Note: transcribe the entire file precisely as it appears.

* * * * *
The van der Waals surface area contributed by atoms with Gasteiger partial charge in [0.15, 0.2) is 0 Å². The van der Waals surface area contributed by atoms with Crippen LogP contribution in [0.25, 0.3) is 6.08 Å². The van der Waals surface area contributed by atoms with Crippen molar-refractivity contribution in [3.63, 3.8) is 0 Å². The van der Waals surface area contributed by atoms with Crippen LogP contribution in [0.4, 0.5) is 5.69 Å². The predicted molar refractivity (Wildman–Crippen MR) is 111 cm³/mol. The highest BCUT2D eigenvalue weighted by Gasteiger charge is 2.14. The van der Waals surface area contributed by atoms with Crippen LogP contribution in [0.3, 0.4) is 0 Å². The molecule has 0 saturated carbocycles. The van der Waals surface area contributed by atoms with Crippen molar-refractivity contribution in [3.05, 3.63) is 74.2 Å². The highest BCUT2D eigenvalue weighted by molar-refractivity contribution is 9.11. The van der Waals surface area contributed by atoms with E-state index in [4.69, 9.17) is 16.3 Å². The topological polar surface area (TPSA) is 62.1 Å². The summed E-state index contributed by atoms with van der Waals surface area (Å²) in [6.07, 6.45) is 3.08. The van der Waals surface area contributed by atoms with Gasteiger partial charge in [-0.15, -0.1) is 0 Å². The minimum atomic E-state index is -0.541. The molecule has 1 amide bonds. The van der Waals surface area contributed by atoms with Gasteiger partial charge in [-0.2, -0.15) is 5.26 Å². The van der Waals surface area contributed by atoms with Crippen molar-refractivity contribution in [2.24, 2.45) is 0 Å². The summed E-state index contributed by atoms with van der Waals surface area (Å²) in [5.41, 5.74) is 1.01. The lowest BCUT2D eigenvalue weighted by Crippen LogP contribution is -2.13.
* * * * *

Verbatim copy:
The van der Waals surface area contributed by atoms with Gasteiger partial charge in [0.15, 0.2) is 0 Å². The van der Waals surface area contributed by atoms with Crippen LogP contribution in [0.25, 0.3) is 6.08 Å². The van der Waals surface area contributed by atoms with Crippen molar-refractivity contribution in [3.63, 3.8) is 0 Å². The van der Waals surface area contributed by atoms with Crippen LogP contribution in [0.4, 0.5) is 5.69 Å². The predicted molar refractivity (Wildman–Crippen MR) is 111 cm³/mol. The highest BCUT2D eigenvalue weighted by Gasteiger charge is 2.14. The van der Waals surface area contributed by atoms with Crippen LogP contribution in [0.3, 0.4) is 0 Å². The molecule has 0 saturated carbocycles. The van der Waals surface area contributed by atoms with Crippen molar-refractivity contribution in [3.05, 3.63) is 74.2 Å². The highest BCUT2D eigenvalue weighted by molar-refractivity contribution is 9.11. The van der Waals surface area contributed by atoms with E-state index in [4.69, 9.17) is 16.3 Å². The topological polar surface area (TPSA) is 62.1 Å². The summed E-state index contributed by atoms with van der Waals surface area (Å²) in [6.07, 6.45) is 3.08. The van der Waals surface area contributed by atoms with Gasteiger partial charge in [-0.15, -0.1) is 0 Å². The minimum atomic E-state index is -0.541. The molecule has 1 amide bonds. The van der Waals surface area contributed by atoms with Gasteiger partial charge in [-0.2, -0.15) is 5.26 Å². The van der Waals surface area contributed by atoms with Crippen molar-refractivity contribution in [2.24, 2.45) is 0 Å². The summed E-state index contributed by atoms with van der Waals surface area (Å²) in [5.41, 5.74) is 1.01. The lowest BCUT2D eigenvalue weighted by Crippen LogP contribution is -2.13.